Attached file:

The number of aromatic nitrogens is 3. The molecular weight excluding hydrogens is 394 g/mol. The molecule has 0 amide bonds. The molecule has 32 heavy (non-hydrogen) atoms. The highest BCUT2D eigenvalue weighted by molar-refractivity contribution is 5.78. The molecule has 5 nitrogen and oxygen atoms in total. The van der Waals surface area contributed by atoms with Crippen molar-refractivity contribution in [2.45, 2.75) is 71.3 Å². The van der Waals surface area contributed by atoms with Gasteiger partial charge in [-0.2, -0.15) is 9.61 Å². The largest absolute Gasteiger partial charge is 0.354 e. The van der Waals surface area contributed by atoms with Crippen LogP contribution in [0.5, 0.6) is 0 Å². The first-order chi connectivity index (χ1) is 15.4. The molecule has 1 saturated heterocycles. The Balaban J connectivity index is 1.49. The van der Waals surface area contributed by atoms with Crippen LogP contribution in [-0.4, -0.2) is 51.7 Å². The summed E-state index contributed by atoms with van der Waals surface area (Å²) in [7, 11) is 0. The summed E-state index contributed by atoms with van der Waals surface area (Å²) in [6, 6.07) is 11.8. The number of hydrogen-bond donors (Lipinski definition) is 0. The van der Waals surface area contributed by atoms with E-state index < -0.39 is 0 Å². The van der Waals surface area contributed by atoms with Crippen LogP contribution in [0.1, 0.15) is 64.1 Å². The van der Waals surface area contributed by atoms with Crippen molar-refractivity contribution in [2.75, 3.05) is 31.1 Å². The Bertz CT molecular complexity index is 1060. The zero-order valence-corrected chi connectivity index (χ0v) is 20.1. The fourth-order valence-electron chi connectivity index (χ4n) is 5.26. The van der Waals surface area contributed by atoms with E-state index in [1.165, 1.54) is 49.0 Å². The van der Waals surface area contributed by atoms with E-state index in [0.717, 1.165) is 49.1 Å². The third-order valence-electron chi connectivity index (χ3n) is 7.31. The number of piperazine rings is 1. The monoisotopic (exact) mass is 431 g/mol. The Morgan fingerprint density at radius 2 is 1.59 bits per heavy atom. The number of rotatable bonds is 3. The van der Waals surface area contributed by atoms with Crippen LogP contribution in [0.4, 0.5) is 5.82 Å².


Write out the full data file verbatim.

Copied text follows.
The number of aromatic nitrogens is 3. The molecular weight excluding hydrogens is 394 g/mol. The molecule has 0 amide bonds. The molecule has 32 heavy (non-hydrogen) atoms. The highest BCUT2D eigenvalue weighted by molar-refractivity contribution is 5.78. The molecule has 5 nitrogen and oxygen atoms in total. The van der Waals surface area contributed by atoms with Crippen molar-refractivity contribution in [2.45, 2.75) is 71.3 Å². The van der Waals surface area contributed by atoms with Gasteiger partial charge in [-0.2, -0.15) is 9.61 Å². The largest absolute Gasteiger partial charge is 0.354 e. The van der Waals surface area contributed by atoms with Crippen LogP contribution in [0.5, 0.6) is 0 Å². The first-order chi connectivity index (χ1) is 15.4. The molecule has 1 saturated heterocycles. The Balaban J connectivity index is 1.49. The van der Waals surface area contributed by atoms with Crippen LogP contribution in [-0.4, -0.2) is 51.7 Å². The summed E-state index contributed by atoms with van der Waals surface area (Å²) in [7, 11) is 0. The summed E-state index contributed by atoms with van der Waals surface area (Å²) in [6, 6.07) is 11.8. The number of hydrogen-bond donors (Lipinski definition) is 0. The van der Waals surface area contributed by atoms with E-state index < -0.39 is 0 Å². The van der Waals surface area contributed by atoms with Crippen LogP contribution in [0.1, 0.15) is 64.1 Å². The van der Waals surface area contributed by atoms with Crippen molar-refractivity contribution in [2.75, 3.05) is 31.1 Å². The Bertz CT molecular complexity index is 1060. The zero-order valence-corrected chi connectivity index (χ0v) is 20.1. The fourth-order valence-electron chi connectivity index (χ4n) is 5.26. The van der Waals surface area contributed by atoms with E-state index in [1.165, 1.54) is 49.0 Å². The van der Waals surface area contributed by atoms with E-state index in [0.717, 1.165) is 49.1 Å². The third-order valence-electron chi connectivity index (χ3n) is 7.31. The number of piperazine rings is 1. The monoisotopic (exact) mass is 431 g/mol. The Morgan fingerprint density at radius 2 is 1.59 bits per heavy atom. The number of rotatable bonds is 3. The van der Waals surface area contributed by atoms with Crippen LogP contribution in [0.4, 0.5) is 5.82 Å².